For data exchange within and between museums and galleries Greg Reser (Chair of the VRA Embedded Metadata Group) and I are proposing a richer set of data fields called SCREM to describe the image and the artwork in a more specialist context.
Here are some examples of how embedded metadata can be used.
The photographer of an artwork embeds the inventory number into the image, which is passed on to the curators and cataloguers for further data enrichment. They may also embed the photographer's name, the job number, the name of the artist and other details available at this stage eg the inscription on the back of an artwork. The inventory number is picked up by the cataloguing software, or it can be exported by the photographer into a spreadsheet along with the (hopefully unique) filename. But the inventory number is not separated from the image file whatever happens to the spreadsheet, and the image is uniquely linked to the object.
Data entered in IPTC Core and Extension. SCREM will add useful fields.
The collections management team embeds key information about the artist, the artwork, and the artwork rights in images sent for for upload to the museum web site. A teacher looks at images on the museum site and, using right-click, downloads an image onto the desktop. The key data about the artist, the artwork, the museum, the dates, the material and size of the painting are embedded in the image. Much of this data can be viewed in the teachers file browser (eg Windows Explorer) and used for teaching. The teacher may also decide to use a utility which reveals the data in the notes section of Powerpoint for use in lectures. (see Screengrab 2 )
Data entered in IPTC Core and Extension.
....or might want to display the information in online notes for students(Screengrab 3)
A museum receives images of artworks loaned by another museum for a special exhibition. The images are to be used in the catalogue and on the web site. Sometimes IPTC data is included in the image files. This is useful as it can be imported into the museum DAM system, but IPTC Extension isn't as extensive as the museum may like and so some fields have to be jammed together into one and then separated after ingest into the DAM. This is not ideal and these users would love to have a way of receiving a richer set of embedded data in a standard way.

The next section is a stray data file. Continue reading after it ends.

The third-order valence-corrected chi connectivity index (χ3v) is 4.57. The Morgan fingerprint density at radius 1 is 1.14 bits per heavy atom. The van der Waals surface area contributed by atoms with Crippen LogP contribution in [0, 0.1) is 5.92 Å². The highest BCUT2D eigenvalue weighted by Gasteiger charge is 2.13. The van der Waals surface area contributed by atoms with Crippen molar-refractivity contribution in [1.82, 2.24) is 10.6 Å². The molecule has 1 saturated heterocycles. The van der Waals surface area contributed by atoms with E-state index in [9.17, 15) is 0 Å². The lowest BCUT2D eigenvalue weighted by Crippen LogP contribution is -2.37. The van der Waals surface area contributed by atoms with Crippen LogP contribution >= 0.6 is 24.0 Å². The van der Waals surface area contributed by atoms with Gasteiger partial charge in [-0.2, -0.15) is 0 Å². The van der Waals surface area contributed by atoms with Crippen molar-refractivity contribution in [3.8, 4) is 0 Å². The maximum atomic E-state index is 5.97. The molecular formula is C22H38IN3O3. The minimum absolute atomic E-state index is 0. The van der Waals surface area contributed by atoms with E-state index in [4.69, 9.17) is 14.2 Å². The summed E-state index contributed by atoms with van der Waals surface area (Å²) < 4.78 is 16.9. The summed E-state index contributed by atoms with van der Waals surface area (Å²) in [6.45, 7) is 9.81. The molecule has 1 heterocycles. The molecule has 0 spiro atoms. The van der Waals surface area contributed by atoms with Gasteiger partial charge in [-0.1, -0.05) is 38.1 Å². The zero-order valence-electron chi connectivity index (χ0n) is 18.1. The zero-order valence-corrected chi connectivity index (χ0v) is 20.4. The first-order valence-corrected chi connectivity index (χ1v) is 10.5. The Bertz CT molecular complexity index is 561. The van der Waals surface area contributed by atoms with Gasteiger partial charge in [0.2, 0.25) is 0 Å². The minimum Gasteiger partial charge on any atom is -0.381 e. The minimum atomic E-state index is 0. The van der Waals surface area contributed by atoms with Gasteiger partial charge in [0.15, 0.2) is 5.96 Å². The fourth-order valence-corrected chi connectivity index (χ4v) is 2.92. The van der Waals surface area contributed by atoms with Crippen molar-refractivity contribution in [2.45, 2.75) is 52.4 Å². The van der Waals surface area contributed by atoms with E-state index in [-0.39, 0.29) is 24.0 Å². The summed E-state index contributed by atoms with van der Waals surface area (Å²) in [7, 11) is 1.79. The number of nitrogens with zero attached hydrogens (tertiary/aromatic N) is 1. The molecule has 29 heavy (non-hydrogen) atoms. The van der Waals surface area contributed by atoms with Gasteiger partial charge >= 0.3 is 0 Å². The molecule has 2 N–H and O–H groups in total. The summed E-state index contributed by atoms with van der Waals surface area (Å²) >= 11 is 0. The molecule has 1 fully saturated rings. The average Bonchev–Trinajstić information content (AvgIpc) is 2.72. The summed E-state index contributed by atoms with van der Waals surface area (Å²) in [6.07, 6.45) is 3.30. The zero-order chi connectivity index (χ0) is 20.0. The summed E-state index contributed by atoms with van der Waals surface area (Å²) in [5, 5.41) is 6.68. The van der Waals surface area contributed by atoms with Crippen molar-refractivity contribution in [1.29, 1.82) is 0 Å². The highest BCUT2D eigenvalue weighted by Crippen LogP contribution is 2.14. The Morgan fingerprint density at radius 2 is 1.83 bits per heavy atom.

Data entered in IPTC Core and Extension. SCREM will allow for more granular specialist data exchange.
Embedded data can play an important and practical role in data exchange. It can be read by people using commonly available image management software and some fields can be read by anyone with a computer. What's not to like ?
We don’t see this as an either or between embedded or non-embedded methods of data exchange; data management is developing all the time. But people working now are finding uses for heritage data embedded in the image file, and we are proposing a sub-set of existing fields (not to reinvent the wheel) which can be carried in the image file and supported by a custom XMP panel, so data entered by one party is read at the receiving end in the same way.
The IPTC expanded set of heritage fields will include those commonly needed by general users for describing and identifying the artwork. The SCREM set of fields will be richer, and will be useful for imaging and cataloguing professionals in heritage organisations. SCREM can be associated with a custom XMP panel which makes the data easily visible in Bridge or Photoshop.
We have issued a survey Expanding Cultural Heritage Metadata to gain feedback on our approach to this. Do take part!
With thanks to Greg Reser a metadata expert and Chair of the VRA (Visual Resources Association) Embedded Metadata Group. . We are working together to improve life for people working with heritage data.